Coffered ceiling — Fine Homebuilding

Coffered ceiling - Fine Homebuilding

Coffered ceiling

Fine Homebuilding Magazine

Re: Interior Trim Contest

I designed and built our house in Halfmoon Bay on British Columbia’s Sunshine Coast beginning in 2008. We moved in in the Spring of 2009.

Tips for Coffered Ceilings

A Coffered Ceiling

Begins With Box Beams

I worked through a variety of design ideas to visually delineate the three distinct areas. I was inspired by Fine Homebuilding’s article on coffered ceilings and decided that would definitely work for our space. Each of the three areas are treated somewhat differently. The living area, and walkway between the living and dining areas, is divided into 9 large, almost square coffers. The dining area is divided into 9 smaller rectangular coffers. The kitchen is one large coffer, with the ‘beam’ structure continued around the top of our 10′ ceilings and down the hallways, so that the all of the walls all appear to be built under the ‘beams’.

The main ‘support beams’ are 7″ wide by 14″ deep and the ‘secondary beams’ or purlins are 6″ wide by 12″ deep. I built the ‘beam’ structure out of 3/4″ fir plywood frames, glued and screwed together. The frames were then screwed through the finished drywall into the trusses and pre-positioned cross bracings. The exterior surface of the beams were constructed from 1/2″ MDF and were glued and pin nailed to the frames. The bottom surface edges of the beams are all detailed with a rabbet on the top edge to create a shadow line and a roundover to reflect light. The top inside corners where the beams meet the ceiling are treated with 1/2″ x 4″ MDF mouldings, which were flexible enough to conform to the truss undulation.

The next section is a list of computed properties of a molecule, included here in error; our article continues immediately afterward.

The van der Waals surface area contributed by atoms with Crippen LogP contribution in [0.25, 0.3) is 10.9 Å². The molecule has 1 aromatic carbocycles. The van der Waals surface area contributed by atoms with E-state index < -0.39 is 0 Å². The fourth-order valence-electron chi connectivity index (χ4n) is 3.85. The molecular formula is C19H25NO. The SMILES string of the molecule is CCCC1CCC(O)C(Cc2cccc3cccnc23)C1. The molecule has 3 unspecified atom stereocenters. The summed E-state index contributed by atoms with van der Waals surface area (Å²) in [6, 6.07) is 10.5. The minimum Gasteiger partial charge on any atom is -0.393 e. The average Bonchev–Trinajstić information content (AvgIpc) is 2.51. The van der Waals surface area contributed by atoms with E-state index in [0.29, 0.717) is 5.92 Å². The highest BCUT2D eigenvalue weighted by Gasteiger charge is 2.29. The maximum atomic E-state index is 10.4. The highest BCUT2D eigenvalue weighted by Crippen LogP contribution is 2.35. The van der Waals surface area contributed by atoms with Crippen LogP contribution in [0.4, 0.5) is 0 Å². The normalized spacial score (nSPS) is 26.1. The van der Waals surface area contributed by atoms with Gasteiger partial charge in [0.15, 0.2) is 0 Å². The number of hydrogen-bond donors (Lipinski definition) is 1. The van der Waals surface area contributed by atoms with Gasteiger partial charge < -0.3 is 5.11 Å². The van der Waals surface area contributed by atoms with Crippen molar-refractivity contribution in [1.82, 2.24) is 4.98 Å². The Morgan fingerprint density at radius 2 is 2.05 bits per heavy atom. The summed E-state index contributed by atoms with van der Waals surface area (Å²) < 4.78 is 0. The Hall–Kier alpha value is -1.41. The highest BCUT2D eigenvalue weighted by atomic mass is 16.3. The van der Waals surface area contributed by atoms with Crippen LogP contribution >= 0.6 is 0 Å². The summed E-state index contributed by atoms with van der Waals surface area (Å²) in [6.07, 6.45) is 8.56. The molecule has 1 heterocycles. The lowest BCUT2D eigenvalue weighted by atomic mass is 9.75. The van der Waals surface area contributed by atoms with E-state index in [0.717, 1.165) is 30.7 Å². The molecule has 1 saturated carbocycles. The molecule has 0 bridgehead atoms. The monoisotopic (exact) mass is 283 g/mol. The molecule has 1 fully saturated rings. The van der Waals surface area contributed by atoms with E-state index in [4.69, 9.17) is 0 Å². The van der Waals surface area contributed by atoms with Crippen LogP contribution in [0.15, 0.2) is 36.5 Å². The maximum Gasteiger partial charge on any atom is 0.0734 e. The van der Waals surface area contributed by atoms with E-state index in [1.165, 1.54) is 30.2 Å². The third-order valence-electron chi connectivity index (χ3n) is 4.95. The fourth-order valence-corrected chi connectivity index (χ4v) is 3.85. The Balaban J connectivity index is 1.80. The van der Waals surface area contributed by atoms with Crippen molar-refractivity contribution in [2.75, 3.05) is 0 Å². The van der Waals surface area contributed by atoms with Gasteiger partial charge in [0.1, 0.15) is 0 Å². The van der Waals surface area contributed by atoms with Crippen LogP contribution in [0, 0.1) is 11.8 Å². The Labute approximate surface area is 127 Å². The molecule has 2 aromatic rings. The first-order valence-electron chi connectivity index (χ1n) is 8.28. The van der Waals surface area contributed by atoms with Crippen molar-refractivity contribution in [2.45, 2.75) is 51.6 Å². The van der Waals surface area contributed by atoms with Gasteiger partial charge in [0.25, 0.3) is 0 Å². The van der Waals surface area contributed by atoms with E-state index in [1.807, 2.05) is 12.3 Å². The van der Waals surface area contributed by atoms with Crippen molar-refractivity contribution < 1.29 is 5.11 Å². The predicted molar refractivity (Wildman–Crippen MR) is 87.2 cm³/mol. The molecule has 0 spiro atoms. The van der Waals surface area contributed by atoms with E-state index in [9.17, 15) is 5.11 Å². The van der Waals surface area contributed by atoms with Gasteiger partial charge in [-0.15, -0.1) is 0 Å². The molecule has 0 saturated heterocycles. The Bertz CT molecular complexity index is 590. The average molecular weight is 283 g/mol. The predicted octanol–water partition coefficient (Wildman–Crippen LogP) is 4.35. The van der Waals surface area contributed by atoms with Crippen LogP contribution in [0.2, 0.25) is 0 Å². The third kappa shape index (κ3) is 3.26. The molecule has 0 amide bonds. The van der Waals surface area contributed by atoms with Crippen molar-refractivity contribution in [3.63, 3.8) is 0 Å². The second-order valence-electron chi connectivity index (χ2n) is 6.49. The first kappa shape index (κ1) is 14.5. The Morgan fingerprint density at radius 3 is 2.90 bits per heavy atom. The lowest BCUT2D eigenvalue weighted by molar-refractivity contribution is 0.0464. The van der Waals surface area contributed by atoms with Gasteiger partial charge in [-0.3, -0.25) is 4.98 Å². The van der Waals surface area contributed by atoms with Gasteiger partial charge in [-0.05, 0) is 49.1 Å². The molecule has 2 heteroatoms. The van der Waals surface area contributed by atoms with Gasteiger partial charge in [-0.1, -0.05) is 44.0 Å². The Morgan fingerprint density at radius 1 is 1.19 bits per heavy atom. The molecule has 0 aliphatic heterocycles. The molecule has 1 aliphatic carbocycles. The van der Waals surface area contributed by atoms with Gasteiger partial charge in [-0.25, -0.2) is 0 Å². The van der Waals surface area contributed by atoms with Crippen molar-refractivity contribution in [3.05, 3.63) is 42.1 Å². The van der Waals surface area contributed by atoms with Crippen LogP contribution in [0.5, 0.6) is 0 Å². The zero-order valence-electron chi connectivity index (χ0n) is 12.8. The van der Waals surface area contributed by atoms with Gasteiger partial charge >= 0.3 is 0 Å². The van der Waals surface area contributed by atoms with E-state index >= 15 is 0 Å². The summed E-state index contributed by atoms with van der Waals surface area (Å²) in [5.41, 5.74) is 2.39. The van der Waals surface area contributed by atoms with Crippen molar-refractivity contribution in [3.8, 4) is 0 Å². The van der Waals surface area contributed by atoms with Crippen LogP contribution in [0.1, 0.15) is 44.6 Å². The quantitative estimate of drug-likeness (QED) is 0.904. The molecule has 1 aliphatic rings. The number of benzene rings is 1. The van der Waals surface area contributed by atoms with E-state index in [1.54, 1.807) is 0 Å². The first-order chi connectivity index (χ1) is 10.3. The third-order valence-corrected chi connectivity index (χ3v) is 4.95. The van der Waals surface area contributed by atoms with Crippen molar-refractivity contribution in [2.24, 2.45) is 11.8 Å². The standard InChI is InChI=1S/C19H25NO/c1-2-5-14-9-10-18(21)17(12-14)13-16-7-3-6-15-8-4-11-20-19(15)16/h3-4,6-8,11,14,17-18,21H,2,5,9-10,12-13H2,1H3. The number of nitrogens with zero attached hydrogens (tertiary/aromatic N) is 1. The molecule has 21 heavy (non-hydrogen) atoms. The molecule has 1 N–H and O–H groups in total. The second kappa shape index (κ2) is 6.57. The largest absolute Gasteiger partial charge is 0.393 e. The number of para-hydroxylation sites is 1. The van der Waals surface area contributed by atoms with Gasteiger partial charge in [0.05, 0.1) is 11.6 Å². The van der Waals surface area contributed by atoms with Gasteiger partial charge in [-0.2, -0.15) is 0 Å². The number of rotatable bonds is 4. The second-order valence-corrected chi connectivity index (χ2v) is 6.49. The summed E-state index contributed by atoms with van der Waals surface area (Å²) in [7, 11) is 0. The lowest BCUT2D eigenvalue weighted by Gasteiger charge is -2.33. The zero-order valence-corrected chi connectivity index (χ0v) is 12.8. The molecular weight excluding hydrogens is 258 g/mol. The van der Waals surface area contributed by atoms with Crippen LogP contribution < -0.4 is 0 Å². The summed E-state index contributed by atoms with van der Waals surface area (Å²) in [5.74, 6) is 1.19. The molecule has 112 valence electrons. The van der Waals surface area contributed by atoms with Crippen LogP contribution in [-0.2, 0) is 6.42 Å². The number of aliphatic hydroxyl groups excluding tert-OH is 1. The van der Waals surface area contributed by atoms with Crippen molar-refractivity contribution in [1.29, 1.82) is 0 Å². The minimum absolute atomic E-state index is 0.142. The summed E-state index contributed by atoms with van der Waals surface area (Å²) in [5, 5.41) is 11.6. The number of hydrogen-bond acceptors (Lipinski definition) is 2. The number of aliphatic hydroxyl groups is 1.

The coffered ceiling helps to attentuate sound in the room, reducing reverberation, and visually breaks up what would have been a very large ceiling plane, that with the reflected light coming in from what is a virtual wall of glass, would have telegraphed the inevitable undulation of the 48′ trusses which span the length of the 42′ x 48′ floor plate.

The ceilings are painted with Benjamin Moore, flat ceiling paint in Decorators’ White. The ‘beams’ are painted with Benjamin Moore, pearl finish in Decorators’ White, as are the door and window trim throughout. The higher reflectivity of the pearl finish really makes the beams stand out from both the ceiling and walls, which are painted in Benjamin Moore’s eggshell Bennington Gray. With the exception of pendant lights over the kitchen island and a hanging fixture over the kitchen eating area, all of the lighting are dimmable Halo haolgen recessed fixtures. The various gimballed halogen accent lighting to illumintate the artwork are also dimmable. Each of the three areas, as well as the 12′ x 32′ exterior deck off of the dining area, has buit-in ceiling mounted speakers controlled by sliding, wall mounted volume contols in the respective areas, powered via a centralized media hub.

I designed the kitchen cabinets but had them custom built our of American Cherry by Powell River Woodworking. I designed and built the fireplace surround out of American Cherry to match the kitchen bar theme. The living and dining area floors are Jatoba engineered flooring. The stair railings are custom built solid Jatoba.

I still have American Cherry media cabinetry to build, which will be located to the left of the fireplace, and we keep looking for the perfect oriental area rug for the living area, but even as it sits today, not quite finished, both night and day, our house is a warm and inviting space to live in and elicits numerous compliments from all who visit. Of course the very best ‘designs’ of all are our spectacular sunsets!

Sincerely,

Jef Keighley

Halfmoon Bay, British Columbia, Canada